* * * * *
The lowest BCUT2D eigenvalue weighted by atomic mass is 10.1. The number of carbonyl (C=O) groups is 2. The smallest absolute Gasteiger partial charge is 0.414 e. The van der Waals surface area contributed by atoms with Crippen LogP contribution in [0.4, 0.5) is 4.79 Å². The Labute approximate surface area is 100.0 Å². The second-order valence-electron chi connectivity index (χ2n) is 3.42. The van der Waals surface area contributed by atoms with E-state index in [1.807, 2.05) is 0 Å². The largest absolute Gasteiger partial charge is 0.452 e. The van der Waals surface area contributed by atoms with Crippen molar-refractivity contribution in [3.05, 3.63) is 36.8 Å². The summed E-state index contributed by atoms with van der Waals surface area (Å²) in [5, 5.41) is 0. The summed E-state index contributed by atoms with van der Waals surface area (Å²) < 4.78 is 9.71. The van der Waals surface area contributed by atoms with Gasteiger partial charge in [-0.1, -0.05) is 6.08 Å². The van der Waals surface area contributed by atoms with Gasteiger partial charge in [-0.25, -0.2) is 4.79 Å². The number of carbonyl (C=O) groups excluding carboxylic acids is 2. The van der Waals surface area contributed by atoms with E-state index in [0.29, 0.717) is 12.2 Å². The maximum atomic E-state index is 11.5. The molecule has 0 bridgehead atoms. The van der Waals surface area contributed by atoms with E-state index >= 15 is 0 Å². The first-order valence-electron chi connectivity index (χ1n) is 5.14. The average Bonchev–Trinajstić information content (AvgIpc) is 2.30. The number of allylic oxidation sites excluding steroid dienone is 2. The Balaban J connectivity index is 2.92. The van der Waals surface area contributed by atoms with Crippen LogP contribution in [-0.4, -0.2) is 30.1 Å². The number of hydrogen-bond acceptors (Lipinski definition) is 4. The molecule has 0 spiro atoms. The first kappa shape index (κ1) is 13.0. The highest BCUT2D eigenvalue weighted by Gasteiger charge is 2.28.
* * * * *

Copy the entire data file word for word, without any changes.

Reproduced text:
The lowest BCUT2D eigenvalue weighted by atomic mass is 10.1. The number of carbonyl (C=O) groups is 2. The smallest absolute Gasteiger partial charge is 0.414 e. The van der Waals surface area contributed by atoms with Crippen LogP contribution in [0.4, 0.5) is 4.79 Å². The Labute approximate surface area is 100.0 Å². The second-order valence-electron chi connectivity index (χ2n) is 3.42. The van der Waals surface area contributed by atoms with E-state index in [1.807, 2.05) is 0 Å². The largest absolute Gasteiger partial charge is 0.452 e. The van der Waals surface area contributed by atoms with Crippen molar-refractivity contribution in [3.05, 3.63) is 36.8 Å². The summed E-state index contributed by atoms with van der Waals surface area (Å²) in [5, 5.41) is 0. The summed E-state index contributed by atoms with van der Waals surface area (Å²) < 4.78 is 9.71. The van der Waals surface area contributed by atoms with Gasteiger partial charge in [-0.1, -0.05) is 6.08 Å². The van der Waals surface area contributed by atoms with Gasteiger partial charge in [-0.25, -0.2) is 4.79 Å². The number of carbonyl (C=O) groups excluding carboxylic acids is 2. The van der Waals surface area contributed by atoms with E-state index in [0.29, 0.717) is 12.2 Å². The maximum atomic E-state index is 11.5. The molecule has 0 bridgehead atoms. The van der Waals surface area contributed by atoms with E-state index >= 15 is 0 Å². The first-order valence-electron chi connectivity index (χ1n) is 5.14. The average Bonchev–Trinajstić information content (AvgIpc) is 2.30. The number of allylic oxidation sites excluding steroid dienone is 2. The Balaban J connectivity index is 2.92. The van der Waals surface area contributed by atoms with Crippen LogP contribution in [-0.4, -0.2) is 30.1 Å². The number of hydrogen-bond acceptors (Lipinski definition) is 4. The molecule has 0 spiro atoms. The first kappa shape index (κ1) is 13.0. The highest BCUT2D eigenvalue weighted by Gasteiger charge is 2.28.